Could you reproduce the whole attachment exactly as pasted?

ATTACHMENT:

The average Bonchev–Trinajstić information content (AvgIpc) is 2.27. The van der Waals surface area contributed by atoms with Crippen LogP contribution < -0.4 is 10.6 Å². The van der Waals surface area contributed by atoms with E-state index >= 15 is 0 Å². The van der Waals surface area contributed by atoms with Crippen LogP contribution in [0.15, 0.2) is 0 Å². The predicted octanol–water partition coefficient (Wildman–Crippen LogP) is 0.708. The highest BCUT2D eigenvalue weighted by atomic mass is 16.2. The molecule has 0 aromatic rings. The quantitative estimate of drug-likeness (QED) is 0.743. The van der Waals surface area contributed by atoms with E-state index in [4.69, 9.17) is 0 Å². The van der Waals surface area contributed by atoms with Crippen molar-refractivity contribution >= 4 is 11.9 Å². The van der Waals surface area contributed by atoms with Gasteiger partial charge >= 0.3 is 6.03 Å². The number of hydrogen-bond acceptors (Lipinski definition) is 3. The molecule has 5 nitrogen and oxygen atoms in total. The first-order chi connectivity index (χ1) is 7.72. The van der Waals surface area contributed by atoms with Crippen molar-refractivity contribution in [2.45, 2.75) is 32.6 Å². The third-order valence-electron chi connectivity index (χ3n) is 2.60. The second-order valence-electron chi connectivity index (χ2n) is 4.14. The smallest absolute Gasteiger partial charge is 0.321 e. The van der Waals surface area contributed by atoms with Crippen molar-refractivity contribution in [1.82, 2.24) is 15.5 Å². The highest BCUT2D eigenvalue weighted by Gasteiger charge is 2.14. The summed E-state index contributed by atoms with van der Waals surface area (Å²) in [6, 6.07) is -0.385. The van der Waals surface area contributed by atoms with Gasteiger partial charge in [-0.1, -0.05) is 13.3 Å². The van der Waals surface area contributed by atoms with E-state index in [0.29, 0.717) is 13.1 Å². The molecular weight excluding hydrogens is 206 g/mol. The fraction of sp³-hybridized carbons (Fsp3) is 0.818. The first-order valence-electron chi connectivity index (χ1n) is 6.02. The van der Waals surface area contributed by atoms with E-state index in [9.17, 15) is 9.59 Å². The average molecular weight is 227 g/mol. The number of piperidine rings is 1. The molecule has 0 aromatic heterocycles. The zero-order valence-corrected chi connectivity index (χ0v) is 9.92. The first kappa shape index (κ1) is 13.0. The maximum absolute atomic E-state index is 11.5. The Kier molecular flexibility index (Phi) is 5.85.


The average Bonchev–Trinajstić information content (AvgIpc) is 2.27. The van der Waals surface area contributed by atoms with Crippen LogP contribution < -0.4 is 10.6 Å². The van der Waals surface area contributed by atoms with E-state index >= 15 is 0 Å². The van der Waals surface area contributed by atoms with Crippen LogP contribution in [0.15, 0.2) is 0 Å². The predicted octanol–water partition coefficient (Wildman–Crippen LogP) is 0.708. The highest BCUT2D eigenvalue weighted by atomic mass is 16.2. The molecule has 0 aromatic rings. The quantitative estimate of drug-likeness (QED) is 0.743. The van der Waals surface area contributed by atoms with E-state index in [4.69, 9.17) is 0 Å². The van der Waals surface area contributed by atoms with Crippen molar-refractivity contribution >= 4 is 11.9 Å². The van der Waals surface area contributed by atoms with Gasteiger partial charge >= 0.3 is 6.03 Å². The number of hydrogen-bond acceptors (Lipinski definition) is 3. The molecule has 5 nitrogen and oxygen atoms in total. The first-order chi connectivity index (χ1) is 7.72. The van der Waals surface area contributed by atoms with Crippen molar-refractivity contribution in [2.45, 2.75) is 32.6 Å². The third-order valence-electron chi connectivity index (χ3n) is 2.60. The second-order valence-electron chi connectivity index (χ2n) is 4.14. The smallest absolute Gasteiger partial charge is 0.321 e. The van der Waals surface area contributed by atoms with Crippen molar-refractivity contribution in [1.82, 2.24) is 15.5 Å². The highest BCUT2D eigenvalue weighted by Gasteiger charge is 2.14. The summed E-state index contributed by atoms with van der Waals surface area (Å²) in [6, 6.07) is -0.385. The van der Waals surface area contributed by atoms with Gasteiger partial charge in [-0.1, -0.05) is 13.3 Å². The van der Waals surface area contributed by atoms with E-state index in [0.29, 0.717) is 13.1 Å². The molecular weight excluding hydrogens is 206 g/mol. The fraction of sp³-hybridized carbons (Fsp3) is 0.818. The first-order valence-electron chi connectivity index (χ1n) is 6.02. The van der Waals surface area contributed by atoms with E-state index in [9.17, 15) is 9.59 Å². The average molecular weight is 227 g/mol. The number of piperidine rings is 1. The molecule has 0 aromatic heterocycles. The zero-order valence-corrected chi connectivity index (χ0v) is 9.92. The first kappa shape index (κ1) is 13.0. The maximum absolute atomic E-state index is 11.5. The Kier molecular flexibility index (Phi) is 5.85.